Driving down Nashville’s Nolensville Pike often feels like the equivalent of a global culinary smorgasbord. From Degthai, which serves fiery tom yum noodles that would feel right at home in Bangkok, to killer tamales, sopes, and more at Tacos Y Mariscos El Amigo, the options verge on overwhelming. One fan favorite that never fails is Edessa’s, which packs in regulars nightly despite its strip mall parking lot digs, thanks to ample portions of Kurdish and Turkish dishes.
Co-owner Mesut Kelik is just one of more than 15,000 expats who make up Nashville’s Kurdish diaspora community—one of the largest in the world. For centuries, the Kurds have existed across the borders of multiple nations, a cultural and geographic diversity reflected in their cuisine. Edessa is named in honor of an ancient Mesopotamian city in what is now Turkey, where Armenian, Arab, Kurdish, and Turkish peoples all coexisted.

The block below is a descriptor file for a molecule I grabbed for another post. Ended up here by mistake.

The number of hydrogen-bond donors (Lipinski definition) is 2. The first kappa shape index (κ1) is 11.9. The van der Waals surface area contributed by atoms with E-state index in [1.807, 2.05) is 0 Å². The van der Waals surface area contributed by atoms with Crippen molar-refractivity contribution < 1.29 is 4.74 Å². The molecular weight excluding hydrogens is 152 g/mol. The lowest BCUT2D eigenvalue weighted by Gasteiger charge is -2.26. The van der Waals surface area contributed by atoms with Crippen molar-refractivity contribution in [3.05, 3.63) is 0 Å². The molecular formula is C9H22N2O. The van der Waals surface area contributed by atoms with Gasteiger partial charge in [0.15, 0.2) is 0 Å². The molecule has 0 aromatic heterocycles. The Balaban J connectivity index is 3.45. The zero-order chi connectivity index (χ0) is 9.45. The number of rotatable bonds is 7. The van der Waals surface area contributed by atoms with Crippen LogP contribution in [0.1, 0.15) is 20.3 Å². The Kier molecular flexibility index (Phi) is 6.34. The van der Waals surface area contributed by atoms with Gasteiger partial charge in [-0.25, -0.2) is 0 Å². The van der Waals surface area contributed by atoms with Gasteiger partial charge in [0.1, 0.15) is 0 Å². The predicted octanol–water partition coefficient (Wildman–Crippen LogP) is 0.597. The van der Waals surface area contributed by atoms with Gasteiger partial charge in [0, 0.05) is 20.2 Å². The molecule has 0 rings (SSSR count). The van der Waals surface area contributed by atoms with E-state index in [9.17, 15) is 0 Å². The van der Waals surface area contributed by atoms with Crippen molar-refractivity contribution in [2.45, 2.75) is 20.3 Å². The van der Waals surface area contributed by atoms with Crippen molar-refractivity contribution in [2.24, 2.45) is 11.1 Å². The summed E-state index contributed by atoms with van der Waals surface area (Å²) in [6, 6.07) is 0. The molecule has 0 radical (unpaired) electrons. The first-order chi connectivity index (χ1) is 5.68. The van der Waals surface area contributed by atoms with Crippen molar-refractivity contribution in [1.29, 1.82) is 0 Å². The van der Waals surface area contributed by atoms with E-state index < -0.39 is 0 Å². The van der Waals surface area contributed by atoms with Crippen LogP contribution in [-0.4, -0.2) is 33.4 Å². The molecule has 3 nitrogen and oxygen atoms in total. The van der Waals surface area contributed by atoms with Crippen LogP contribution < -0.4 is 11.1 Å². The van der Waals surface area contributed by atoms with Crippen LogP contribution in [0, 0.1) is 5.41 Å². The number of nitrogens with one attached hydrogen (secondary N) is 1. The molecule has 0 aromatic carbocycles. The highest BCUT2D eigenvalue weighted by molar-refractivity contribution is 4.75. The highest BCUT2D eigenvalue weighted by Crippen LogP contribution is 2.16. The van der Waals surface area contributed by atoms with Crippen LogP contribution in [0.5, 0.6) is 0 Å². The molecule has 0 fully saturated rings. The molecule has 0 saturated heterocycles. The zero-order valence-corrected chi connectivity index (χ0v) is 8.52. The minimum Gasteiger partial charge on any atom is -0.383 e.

Everything on the expansive menu here is made and presented with care, from the clay pot kebab, a sumptuously seasoned lamb stew poured tableside from an earthen vessel, to the su boregi, a many-layered appetizer of generously buttered, whisper-thin dough oozing molten cheese. The spoon-tender lamb shank is a particular highlight.
Know Before You Go
Can’t make up your mind what to order? Go for the Kebab Festival, a wooden board laden with meat and accompanied by an abundance of salad, soup, dips, and baklava.